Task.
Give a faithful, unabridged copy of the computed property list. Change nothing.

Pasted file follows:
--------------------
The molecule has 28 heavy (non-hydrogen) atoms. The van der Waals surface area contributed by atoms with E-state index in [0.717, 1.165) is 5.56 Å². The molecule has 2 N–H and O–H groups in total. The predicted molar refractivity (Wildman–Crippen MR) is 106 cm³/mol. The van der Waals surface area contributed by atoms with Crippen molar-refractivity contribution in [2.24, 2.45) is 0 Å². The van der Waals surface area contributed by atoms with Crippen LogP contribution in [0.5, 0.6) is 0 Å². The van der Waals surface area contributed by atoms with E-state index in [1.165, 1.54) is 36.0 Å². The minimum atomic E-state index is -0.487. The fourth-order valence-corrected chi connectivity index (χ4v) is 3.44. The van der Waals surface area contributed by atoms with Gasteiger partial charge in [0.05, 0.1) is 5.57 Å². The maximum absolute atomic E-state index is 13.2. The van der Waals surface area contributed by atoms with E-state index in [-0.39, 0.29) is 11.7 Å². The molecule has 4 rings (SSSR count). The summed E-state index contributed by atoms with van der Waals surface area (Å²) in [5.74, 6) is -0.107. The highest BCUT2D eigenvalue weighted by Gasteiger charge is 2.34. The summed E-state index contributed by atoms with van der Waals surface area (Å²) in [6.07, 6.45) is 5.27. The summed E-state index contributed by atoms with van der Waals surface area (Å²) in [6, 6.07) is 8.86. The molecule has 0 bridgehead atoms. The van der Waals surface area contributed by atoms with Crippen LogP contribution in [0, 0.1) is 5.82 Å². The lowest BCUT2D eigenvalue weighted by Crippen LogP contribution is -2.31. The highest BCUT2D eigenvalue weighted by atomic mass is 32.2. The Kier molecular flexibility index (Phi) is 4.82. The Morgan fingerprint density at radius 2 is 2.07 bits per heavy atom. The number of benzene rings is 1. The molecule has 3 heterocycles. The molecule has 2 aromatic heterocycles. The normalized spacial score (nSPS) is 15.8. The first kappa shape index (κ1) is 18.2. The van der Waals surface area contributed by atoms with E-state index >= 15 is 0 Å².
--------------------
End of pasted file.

The molecule has 28 heavy (non-hydrogen) atoms. The van der Waals surface area contributed by atoms with E-state index in [0.717, 1.165) is 5.56 Å². The molecule has 2 N–H and O–H groups in total. The predicted molar refractivity (Wildman–Crippen MR) is 106 cm³/mol. The van der Waals surface area contributed by atoms with Crippen molar-refractivity contribution in [2.24, 2.45) is 0 Å². The van der Waals surface area contributed by atoms with Crippen LogP contribution in [0.5, 0.6) is 0 Å². The van der Waals surface area contributed by atoms with E-state index in [1.165, 1.54) is 36.0 Å². The minimum atomic E-state index is -0.487. The fourth-order valence-corrected chi connectivity index (χ4v) is 3.44. The van der Waals surface area contributed by atoms with Gasteiger partial charge in [0.05, 0.1) is 5.57 Å². The maximum absolute atomic E-state index is 13.2. The van der Waals surface area contributed by atoms with E-state index in [-0.39, 0.29) is 11.7 Å². The molecule has 4 rings (SSSR count). The summed E-state index contributed by atoms with van der Waals surface area (Å²) in [5.74, 6) is -0.107. The highest BCUT2D eigenvalue weighted by Gasteiger charge is 2.34. The summed E-state index contributed by atoms with van der Waals surface area (Å²) in [6.07, 6.45) is 5.27. The summed E-state index contributed by atoms with van der Waals surface area (Å²) in [6, 6.07) is 8.86. The molecule has 0 bridgehead atoms. The van der Waals surface area contributed by atoms with Crippen LogP contribution in [0, 0.1) is 5.82 Å². The lowest BCUT2D eigenvalue weighted by Crippen LogP contribution is -2.31. The highest BCUT2D eigenvalue weighted by atomic mass is 32.2. The Kier molecular flexibility index (Phi) is 4.82. The Morgan fingerprint density at radius 2 is 2.07 bits per heavy atom. The number of benzene rings is 1. The molecule has 3 heterocycles. The molecule has 2 aromatic heterocycles. The normalized spacial score (nSPS) is 15.8. The first kappa shape index (κ1) is 18.2. The van der Waals surface area contributed by atoms with E-state index >= 15 is 0 Å².